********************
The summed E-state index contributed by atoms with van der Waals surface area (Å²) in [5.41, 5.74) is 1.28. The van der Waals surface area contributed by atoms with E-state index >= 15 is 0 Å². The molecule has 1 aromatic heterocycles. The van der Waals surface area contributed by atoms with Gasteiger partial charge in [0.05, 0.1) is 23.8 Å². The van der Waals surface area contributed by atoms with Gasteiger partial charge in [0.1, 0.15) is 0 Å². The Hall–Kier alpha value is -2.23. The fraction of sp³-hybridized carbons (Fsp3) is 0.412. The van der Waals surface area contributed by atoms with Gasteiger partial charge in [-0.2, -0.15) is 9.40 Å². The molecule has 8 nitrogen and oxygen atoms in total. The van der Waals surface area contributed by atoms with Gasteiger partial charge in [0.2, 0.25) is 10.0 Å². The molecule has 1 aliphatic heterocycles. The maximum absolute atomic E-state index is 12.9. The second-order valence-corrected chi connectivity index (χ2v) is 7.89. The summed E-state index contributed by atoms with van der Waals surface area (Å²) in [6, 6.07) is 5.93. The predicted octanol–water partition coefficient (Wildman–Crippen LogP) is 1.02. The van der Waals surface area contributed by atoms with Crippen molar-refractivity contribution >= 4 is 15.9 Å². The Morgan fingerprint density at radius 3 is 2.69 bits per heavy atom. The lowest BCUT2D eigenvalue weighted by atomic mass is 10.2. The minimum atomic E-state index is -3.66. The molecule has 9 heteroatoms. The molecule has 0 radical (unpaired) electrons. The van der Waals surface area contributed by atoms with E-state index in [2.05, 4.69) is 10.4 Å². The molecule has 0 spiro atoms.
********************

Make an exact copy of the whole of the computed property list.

The summed E-state index contributed by atoms with van der Waals surface area (Å²) in [5.41, 5.74) is 1.28. The van der Waals surface area contributed by atoms with E-state index >= 15 is 0 Å². The molecule has 1 aromatic heterocycles. The van der Waals surface area contributed by atoms with Gasteiger partial charge in [0.05, 0.1) is 23.8 Å². The van der Waals surface area contributed by atoms with Gasteiger partial charge in [0.1, 0.15) is 0 Å². The Hall–Kier alpha value is -2.23. The fraction of sp³-hybridized carbons (Fsp3) is 0.412. The van der Waals surface area contributed by atoms with Gasteiger partial charge in [-0.2, -0.15) is 9.40 Å². The molecule has 8 nitrogen and oxygen atoms in total. The van der Waals surface area contributed by atoms with Gasteiger partial charge in [0.2, 0.25) is 10.0 Å². The molecule has 1 aliphatic heterocycles. The maximum absolute atomic E-state index is 12.9. The second-order valence-corrected chi connectivity index (χ2v) is 7.89. The summed E-state index contributed by atoms with van der Waals surface area (Å²) in [6, 6.07) is 5.93. The predicted octanol–water partition coefficient (Wildman–Crippen LogP) is 1.02. The van der Waals surface area contributed by atoms with Crippen molar-refractivity contribution >= 4 is 15.9 Å². The Morgan fingerprint density at radius 3 is 2.69 bits per heavy atom. The lowest BCUT2D eigenvalue weighted by atomic mass is 10.2. The minimum atomic E-state index is -3.66. The molecule has 9 heteroatoms. The molecule has 0 radical (unpaired) electrons. The van der Waals surface area contributed by atoms with E-state index in [2.05, 4.69) is 10.4 Å². The molecule has 0 spiro atoms.